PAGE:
Is North Korea communist?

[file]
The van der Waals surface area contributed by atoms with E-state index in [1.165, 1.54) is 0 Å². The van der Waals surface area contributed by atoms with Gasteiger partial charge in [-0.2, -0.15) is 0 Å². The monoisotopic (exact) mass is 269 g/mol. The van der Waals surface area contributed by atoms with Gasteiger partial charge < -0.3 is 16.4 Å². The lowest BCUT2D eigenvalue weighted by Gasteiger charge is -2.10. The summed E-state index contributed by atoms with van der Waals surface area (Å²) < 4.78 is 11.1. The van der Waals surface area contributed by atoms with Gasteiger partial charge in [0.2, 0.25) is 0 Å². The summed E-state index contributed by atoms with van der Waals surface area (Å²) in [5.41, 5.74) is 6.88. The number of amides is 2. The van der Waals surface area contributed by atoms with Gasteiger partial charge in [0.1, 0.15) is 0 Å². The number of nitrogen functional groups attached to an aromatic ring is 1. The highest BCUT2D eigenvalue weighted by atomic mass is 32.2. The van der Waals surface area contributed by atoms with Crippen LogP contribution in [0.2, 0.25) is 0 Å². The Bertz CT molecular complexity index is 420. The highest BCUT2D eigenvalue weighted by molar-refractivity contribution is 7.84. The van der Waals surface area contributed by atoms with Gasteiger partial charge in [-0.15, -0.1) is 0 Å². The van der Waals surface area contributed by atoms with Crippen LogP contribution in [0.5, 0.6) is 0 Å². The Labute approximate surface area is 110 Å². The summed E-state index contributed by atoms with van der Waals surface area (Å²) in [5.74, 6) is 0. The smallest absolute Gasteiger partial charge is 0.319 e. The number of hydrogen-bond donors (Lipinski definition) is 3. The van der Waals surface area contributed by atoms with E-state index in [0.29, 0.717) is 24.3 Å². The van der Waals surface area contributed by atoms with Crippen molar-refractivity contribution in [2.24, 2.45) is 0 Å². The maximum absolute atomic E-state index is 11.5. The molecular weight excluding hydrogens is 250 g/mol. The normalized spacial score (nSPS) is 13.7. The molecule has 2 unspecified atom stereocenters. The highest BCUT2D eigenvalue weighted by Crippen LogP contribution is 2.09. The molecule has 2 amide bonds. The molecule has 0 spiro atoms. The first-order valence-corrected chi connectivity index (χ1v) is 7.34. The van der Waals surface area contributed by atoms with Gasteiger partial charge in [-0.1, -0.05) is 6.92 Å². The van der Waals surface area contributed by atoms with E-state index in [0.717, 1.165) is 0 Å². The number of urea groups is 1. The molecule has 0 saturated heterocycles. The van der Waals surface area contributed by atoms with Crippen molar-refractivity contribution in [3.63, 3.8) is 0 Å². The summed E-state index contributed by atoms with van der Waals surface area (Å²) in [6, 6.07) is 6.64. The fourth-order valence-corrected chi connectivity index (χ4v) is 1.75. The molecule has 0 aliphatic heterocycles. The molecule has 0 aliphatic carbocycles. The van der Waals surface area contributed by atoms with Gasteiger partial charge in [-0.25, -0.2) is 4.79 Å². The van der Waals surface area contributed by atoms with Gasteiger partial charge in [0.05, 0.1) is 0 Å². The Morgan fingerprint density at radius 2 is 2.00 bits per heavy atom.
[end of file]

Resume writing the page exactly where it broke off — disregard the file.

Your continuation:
Not quite, With North Korea straddled between China and the Soviet Union, Kim-Il-Sung often took a middle road between aligning himself with Marxist-Leninism or Maoism and over time North Korea has actually departed from both forms of mainstream Communism. Before 1953, North Korea was heavily influenced by Stalinism and his Soviet benefactors. However, after Stalin was denounced as a counter-revolutionary, Kim Il Sung sided with China against the Soviet Union. Maoism did not work out for long for Kim, as the cultural revolution in China in 1967 was contradictory to Kim's wishes for stable dictatorship. North Korea reestablished good relations with the Soviet Union under Brezhnev, who was a Neo-Stalinist, but Kim decided to keep both countries at an arms length by creating the Juche philosophy. Juche became Kim Il Sung's personal combination of extreme nationalism, militarism, totalitarian absolutism and godlike worship of Kim-Il-Sung himself. Kim eventually went against all communist tradition by promoting a divine monarchist philosophy which allowed Kim-Il-Sung to be succeeded by his son Kim-Jong-Il. Kim-Jong-Il has moved away from Communism even further, through his "Songun" or "Military First" policy, which states that the Korean Army is the driving force of the revolution. The Songun policy blatantly contradicts all previous ideas of Marxism which state the the working class are the driving force of the revolution. As Kim-Jong-Il prepares to be succeeded by the third "Immortal Sun of Juche" of the Kim Dynasty, he has made altercations to the countries' constitution that remove all references to Communism as the state ideology